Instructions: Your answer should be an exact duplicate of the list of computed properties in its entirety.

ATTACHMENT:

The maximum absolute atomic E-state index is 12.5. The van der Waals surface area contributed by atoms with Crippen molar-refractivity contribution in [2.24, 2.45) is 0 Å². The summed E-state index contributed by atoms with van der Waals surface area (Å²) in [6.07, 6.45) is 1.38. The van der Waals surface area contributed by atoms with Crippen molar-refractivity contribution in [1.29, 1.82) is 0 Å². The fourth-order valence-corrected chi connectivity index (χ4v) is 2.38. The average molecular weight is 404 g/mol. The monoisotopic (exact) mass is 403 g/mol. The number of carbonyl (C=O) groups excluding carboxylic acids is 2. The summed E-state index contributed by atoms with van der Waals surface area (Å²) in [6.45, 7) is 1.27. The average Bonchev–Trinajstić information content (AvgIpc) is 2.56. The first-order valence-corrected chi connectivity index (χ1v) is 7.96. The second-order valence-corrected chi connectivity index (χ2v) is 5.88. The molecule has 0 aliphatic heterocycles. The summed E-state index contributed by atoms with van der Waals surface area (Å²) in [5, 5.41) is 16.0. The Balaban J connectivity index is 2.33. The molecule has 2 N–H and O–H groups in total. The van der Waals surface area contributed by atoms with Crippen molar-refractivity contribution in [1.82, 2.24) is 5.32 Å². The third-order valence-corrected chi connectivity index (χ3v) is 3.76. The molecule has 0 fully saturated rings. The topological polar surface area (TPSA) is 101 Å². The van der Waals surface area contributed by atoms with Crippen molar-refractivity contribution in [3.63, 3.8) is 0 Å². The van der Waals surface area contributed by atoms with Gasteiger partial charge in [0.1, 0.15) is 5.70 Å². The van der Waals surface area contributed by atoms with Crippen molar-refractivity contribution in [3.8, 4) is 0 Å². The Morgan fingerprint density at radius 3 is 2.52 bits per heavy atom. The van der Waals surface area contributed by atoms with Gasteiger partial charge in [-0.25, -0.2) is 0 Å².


The maximum absolute atomic E-state index is 12.5. The van der Waals surface area contributed by atoms with Crippen molar-refractivity contribution in [2.24, 2.45) is 0 Å². The summed E-state index contributed by atoms with van der Waals surface area (Å²) in [6.07, 6.45) is 1.38. The van der Waals surface area contributed by atoms with Crippen molar-refractivity contribution in [1.29, 1.82) is 0 Å². The fourth-order valence-corrected chi connectivity index (χ4v) is 2.38. The average molecular weight is 404 g/mol. The monoisotopic (exact) mass is 403 g/mol. The number of carbonyl (C=O) groups excluding carboxylic acids is 2. The summed E-state index contributed by atoms with van der Waals surface area (Å²) in [6.45, 7) is 1.27. The average Bonchev–Trinajstić information content (AvgIpc) is 2.56. The first-order valence-corrected chi connectivity index (χ1v) is 7.96. The second-order valence-corrected chi connectivity index (χ2v) is 5.88. The molecule has 0 aliphatic heterocycles. The summed E-state index contributed by atoms with van der Waals surface area (Å²) in [5, 5.41) is 16.0. The Balaban J connectivity index is 2.33. The molecule has 2 N–H and O–H groups in total. The van der Waals surface area contributed by atoms with Crippen molar-refractivity contribution in [1.82, 2.24) is 5.32 Å². The third-order valence-corrected chi connectivity index (χ3v) is 3.76. The molecule has 0 fully saturated rings. The topological polar surface area (TPSA) is 101 Å². The van der Waals surface area contributed by atoms with Crippen molar-refractivity contribution in [3.63, 3.8) is 0 Å². The van der Waals surface area contributed by atoms with Gasteiger partial charge in [0.1, 0.15) is 5.70 Å². The van der Waals surface area contributed by atoms with Crippen molar-refractivity contribution in [3.8, 4) is 0 Å². The Morgan fingerprint density at radius 3 is 2.52 bits per heavy atom. The van der Waals surface area contributed by atoms with Gasteiger partial charge in [-0.25, -0.2) is 0 Å².